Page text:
Murder, My Sweet

"Boxing Wednesdays. Wrestling on Fridays." It's fight night at Paradise City, the low-rent, small-town sweatbox in Robert Wise's underappreciated 1949 palooka gem The Set-Up, one of five sterling noirs collected from Warner Brothers' vault for a box set labeled Film Noir Classic Collection. Still filling out the undercard at 35, well past a prime that wasn't so great to begin with, boxer Robert Ryan has had his latest bout scheduled after the Main Draw, when punch-drunk fans are likely to walk out or stick around just to boo. Pit against a young comer more than 10 years his junior, Ryan is such an underdog that his own manager not only agrees to throw the fight, but doesn't bother to tell his fighter about the fix. If Ryan gets knocked out, he's the loser everyone expects. If he wins, he's an even bigger loser.

Though The Set-Up may not be considered a noir by the strictest definition, Ryan's dilemma typifies the existential malaise unifying the genre, more so even than the single-source black-and-white lighting effects, the hard-bitten narration, the femmes fatale, or other obvious signifiers. In a postwar America where cynicism and disillusionment carry the day, small-timers like Ryan try to assert themselves as men, but they're rendered impotent by situations that prey on their weaknesses and rob them of leverage. The heroes in all five of the set's Warner noirs are turned into suckers, yanked around by desires and schemes that are doomed to bite them in the tail.

Take Dick Powell, who plays Raymond Chandler's famous private dick Philip Marlowe in 1944's ornately stylized mood piece Murder, My Sweet. In Kiss Me Deadly, Ralph Meeker's Mike Hammer gets information by beating it out of people; Powell, by contrast, gets information when crooks beat it into him. What starts out as a simple attempt to find an ex-con's girl evolves, in typical Chandler fashion, into a virtually indecipherable puzzle. Much of the fun comes from watching Powell get knocked around like a pinball: Whether whacked in the back of the head (twice) or drugged for days, he still pieces together clues between bouts of unconsciousness, and he's always ready for more punishment.

All noir heroes have unhealthy compulsions and a nose for trouble, but none are as victimized by their impulses as John Dall in 1949's spectacularly lurid B-movie Gun Crazy. Dall is cinema's most impassioned gun fetishist; his need to possess (and suggestively fondle) the weapon runs against his gentle nature, which forbids him from ever using it for its intended purpose. This makes him easy prey for Peggy Cummins, an expert marksman and out-of-control bad girl who seduces him in a memorable sideshow shooting contest that's unseemly in its implied eroticism. The film's original title, Deadly Is The Female, could apply to any number of code-flouting noirs, but Cummins deserves the title: Her lusty cries for action are a clarion call that Dall can't resist, even though he knows they'll lead him to damnation.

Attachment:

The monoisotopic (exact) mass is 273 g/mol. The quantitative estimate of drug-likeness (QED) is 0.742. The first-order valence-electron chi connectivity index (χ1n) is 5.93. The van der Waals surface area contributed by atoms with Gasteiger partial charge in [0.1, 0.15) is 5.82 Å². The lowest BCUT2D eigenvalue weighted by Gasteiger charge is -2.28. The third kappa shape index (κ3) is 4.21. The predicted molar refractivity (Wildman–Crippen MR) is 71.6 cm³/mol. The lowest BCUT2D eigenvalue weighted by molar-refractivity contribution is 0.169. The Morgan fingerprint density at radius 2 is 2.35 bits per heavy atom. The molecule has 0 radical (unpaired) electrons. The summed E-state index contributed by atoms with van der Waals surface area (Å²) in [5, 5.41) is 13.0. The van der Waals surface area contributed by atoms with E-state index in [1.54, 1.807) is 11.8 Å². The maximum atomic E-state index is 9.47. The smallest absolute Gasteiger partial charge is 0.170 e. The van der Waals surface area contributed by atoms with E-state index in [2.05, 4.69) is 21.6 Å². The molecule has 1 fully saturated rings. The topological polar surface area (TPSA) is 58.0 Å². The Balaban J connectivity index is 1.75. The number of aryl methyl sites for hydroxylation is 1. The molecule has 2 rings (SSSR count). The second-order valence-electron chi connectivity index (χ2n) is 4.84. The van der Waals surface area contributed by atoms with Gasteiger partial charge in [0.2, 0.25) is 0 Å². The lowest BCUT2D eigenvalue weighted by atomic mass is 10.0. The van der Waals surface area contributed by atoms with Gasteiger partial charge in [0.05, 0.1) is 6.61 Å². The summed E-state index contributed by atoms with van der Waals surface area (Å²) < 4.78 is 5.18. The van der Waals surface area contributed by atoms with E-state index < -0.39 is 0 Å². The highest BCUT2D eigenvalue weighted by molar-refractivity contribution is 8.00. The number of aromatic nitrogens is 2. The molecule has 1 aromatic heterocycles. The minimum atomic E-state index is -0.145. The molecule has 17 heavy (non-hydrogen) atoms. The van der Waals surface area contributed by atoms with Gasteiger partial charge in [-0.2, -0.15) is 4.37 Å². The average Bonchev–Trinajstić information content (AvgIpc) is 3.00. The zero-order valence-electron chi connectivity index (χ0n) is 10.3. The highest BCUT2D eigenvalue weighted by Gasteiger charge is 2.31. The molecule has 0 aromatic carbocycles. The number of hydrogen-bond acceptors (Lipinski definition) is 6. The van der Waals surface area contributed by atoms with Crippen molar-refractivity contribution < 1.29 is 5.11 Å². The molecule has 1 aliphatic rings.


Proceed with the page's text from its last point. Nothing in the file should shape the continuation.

In his own way, Robert Mitchum knows the feeling. The title of a recent Mitchum biography, Baby, I Don't Care, was lifted from Jacques Tourneur's richly melancholic 1947 film Out Of The Past—a sentiment that speaks to Mitchum's awareness of inevitable doom. The moment he lays eyes on double-crossing beauty Jane Greer in an Acapulco bar, he can probably see far enough ahead to realize where it will lead, but a true romantic can't escape his own nature. After Greer flees crime boss Kirk Douglas with $40,000 in cash, Mitchum is hired to bring her back, but his desire puts them on the lam, with Douglas' men after him. Like a lot of noirs, Out Of The Past begins near the end and tells its story in flashback: It opens with Mitchum running a small-town gas station under an alias, making a game attempt at a fresh start. But he knows better, and when an old acquaintance shows up to deliver a reckoning, Mitchum couldn't be less surprised.

Out Of The Past is a quintessential noir, but John Huston's gritty 1950 caper The Asphalt Jungle would be considered a heist picture if the mood didn't dictate otherwise. The standard "honor among thieves" theme applies, but dishonor gives the film its special noir flavor. Led by mastermind Sam Jaffe, three robbers—safecracker Anthony Caruso, driver James Whitmore, and strongman Sterling Hayden—pull off a jewel score worth half a million dollars, but fencing the goods involves shady lawyer Louis Calhern, who plans to skip town with the money and his mistress, Marilyn Monroe. With a special focus on Hayden, whose brutish snarl masks his essential decency, the film aligns its sympathies with the working-class criminal stiffs who take all the risks but reap none of the rewards. In postwar America, many viewers surely found Huston's underworld looking more than a little bit like its legitimate counterpart.

The five Film Noir Classic Collection discs are short of supplemental features, but they all include commentary tracks, mainly by scholars who do a fine job of outlining the genre's hallmarks, detailing production histories, and making a strong case for each film's importance. The one exception is The Set-Up, which grafts together remarks by director Robert Wise and the passionate and engaging Martin Scorsese, who talks about the film's influence on his 1980 boxing classic Raging Bull. In their respective works, Wise and Scorsese both emphasize the visceral horror inside the ring and the animalistic bloodlust of the spectators outside of it. Such is the continuing appeal of noir.

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